Archive - News Article
November 29th, 2012
Editorâs note: This is the first installment of Colville physician Dr. Barry Baconâs travelogue/report from the African continent and his ongoing work there.
Day 1: Sept. 27, 2012
My dear wife Shelley seemed a little cranky to me the past couple of days. I now know that she was missing me already. She doesnât like being alone at night. I understand that. I donât like it either. I would rather take her along with me. Next time?
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Glendine Leonard sat with a colorfully embroidered shawl (one of her purchases from a trip abroad) around her shoulders while describing her adventures to the ladies of the AAUW (American Association of University Women).
Leonard, 85, has visited over 50 different places around the worldâall trips taken after she turned 53.
The Tree of Sharing begins its annual operations on Monday, Nov 19 at Key Bank, 211 S. Main in Colville. Hours of operation are Monday through Thursday 9 a.m. to 5 p.m. and Fridays, 9 a.m. to 5:30 p.m. The last day for tag selection and returning purchased items will be Friday, Dec. 7.
Each gift tag hung on the Tree of Sharing represents the Christmas wishes and needs of an individual in the comÂŹmunity.
It was a cloudy, wet day outside as a group of students piled into two vans parked in back of Colville High School. Earlier last Friday, the schoolâs gymnasium was the site of the annual Veterans Day Assembly, where students, staff, and community members gathered to honor those who have served in the U.S. military. Flowers, American flags, patriotic songs and applauding marked the occasion.
Patricia âPatâ Abbott looks out the window of her home on Corbett Creek Road. The mist outside hangs low on the hills that surround the cluster of houses that dot this rural thoroughfare, Deer make the rounds from yard to yard, starting with the weather- worn grass in Abbottâs expansive yard.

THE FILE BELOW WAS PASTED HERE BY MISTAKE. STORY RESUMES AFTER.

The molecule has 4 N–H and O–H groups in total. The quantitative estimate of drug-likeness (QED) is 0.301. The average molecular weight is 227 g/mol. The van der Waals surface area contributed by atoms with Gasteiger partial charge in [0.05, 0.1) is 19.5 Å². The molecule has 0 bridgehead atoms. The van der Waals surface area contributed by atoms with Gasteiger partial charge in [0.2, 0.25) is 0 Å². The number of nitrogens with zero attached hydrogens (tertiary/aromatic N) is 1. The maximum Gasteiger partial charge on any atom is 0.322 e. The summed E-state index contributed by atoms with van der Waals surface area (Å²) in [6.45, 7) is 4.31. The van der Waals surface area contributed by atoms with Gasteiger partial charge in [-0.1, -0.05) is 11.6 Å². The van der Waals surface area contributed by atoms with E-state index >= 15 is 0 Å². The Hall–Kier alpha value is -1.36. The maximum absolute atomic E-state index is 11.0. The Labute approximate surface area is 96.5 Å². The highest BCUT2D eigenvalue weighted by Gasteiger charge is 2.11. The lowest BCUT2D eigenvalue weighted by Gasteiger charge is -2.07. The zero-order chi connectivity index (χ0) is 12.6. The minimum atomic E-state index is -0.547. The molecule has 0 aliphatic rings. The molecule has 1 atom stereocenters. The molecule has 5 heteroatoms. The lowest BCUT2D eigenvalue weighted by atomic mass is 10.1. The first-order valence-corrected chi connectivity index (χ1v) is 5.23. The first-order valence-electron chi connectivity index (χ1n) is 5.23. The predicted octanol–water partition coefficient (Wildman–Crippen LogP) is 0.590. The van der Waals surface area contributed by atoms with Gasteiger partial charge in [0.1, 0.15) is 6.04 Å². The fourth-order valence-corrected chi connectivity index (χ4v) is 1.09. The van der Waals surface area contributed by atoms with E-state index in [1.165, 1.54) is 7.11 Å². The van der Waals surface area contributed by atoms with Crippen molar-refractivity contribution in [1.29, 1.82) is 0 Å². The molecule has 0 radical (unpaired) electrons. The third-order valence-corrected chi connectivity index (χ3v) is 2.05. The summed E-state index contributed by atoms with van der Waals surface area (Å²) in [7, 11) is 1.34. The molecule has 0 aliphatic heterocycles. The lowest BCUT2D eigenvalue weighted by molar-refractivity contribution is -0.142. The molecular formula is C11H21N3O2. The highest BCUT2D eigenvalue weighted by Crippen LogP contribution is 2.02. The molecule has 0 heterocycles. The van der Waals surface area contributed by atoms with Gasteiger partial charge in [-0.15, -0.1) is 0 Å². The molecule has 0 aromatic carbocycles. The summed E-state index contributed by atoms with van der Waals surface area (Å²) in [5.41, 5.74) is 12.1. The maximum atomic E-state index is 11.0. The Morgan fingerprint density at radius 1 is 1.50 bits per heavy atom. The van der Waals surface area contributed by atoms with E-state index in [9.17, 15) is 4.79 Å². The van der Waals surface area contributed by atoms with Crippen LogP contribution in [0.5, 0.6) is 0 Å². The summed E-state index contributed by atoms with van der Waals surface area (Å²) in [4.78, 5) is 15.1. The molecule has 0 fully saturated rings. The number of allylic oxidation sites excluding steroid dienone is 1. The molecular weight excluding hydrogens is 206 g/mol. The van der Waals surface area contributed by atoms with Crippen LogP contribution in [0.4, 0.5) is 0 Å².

âItâs not what I would call your typical coffee clutch neighborhood,â Abbott says. âPeople will help you if you need help, but for the most part, weâre all pretty independent.â
It occasionally happens to almost every farmer and gardener. Sometimes they plant more than they need, or more than they can use. And as the harvest season ebbs toward winter, fields or plots can still be garnished with crops that just havenât got around to being picked.
But instead of allowing the produce to just wither on the vine, this is where the Northeast Washington Gleaners Club comes in.
Just because the weather is getting colder, doesn't mean gardening has to be over. That's where Good 2 Gro Hydroponics comes in. Owned and operated by Steve Michaliszyn, the business caters to those with green thumbs or amateur gardening enthusiasts. Growing lights, organic soil, microbes, planting bins---whatever is needed to get vegetation sprouting, it's here.
"So far I think I am getting a huge amount of enthusiasm for the customers that are finding me," says Michaliszyn. "A lot of people are excited not to have to drive 70 miles to Spokane to find what they need."
School lunches are shrinking in public schools across the nation due to regulations enforced by the Healthy, Hungry-Free Kids Act of 2010.
The new regulations require more fruits and vegetables, but for the first time they also mandate a calorie count for lunch. (The new calorie count for K-5 is 550 to 650, the calorie count for grades 6-8 is 600 to 700, and the calorie count for grades 9-12 is 750 to 850.)
Several members of the Stevens County Cattlemenâs Association (SCCA) submitted testimony to the Washington State Fish and Wildlife Commission last Friday on the resurgence of Gray Wolves in Eastern Washington. The Commission hearing on Oct. 5 included an update from the state Department of Fish and Wildlife (WDFW) on the removal six members of the Wedge wolf pack. The removal was approved by the Commission due to the persistent attacks on cattle by the Wedge wolves.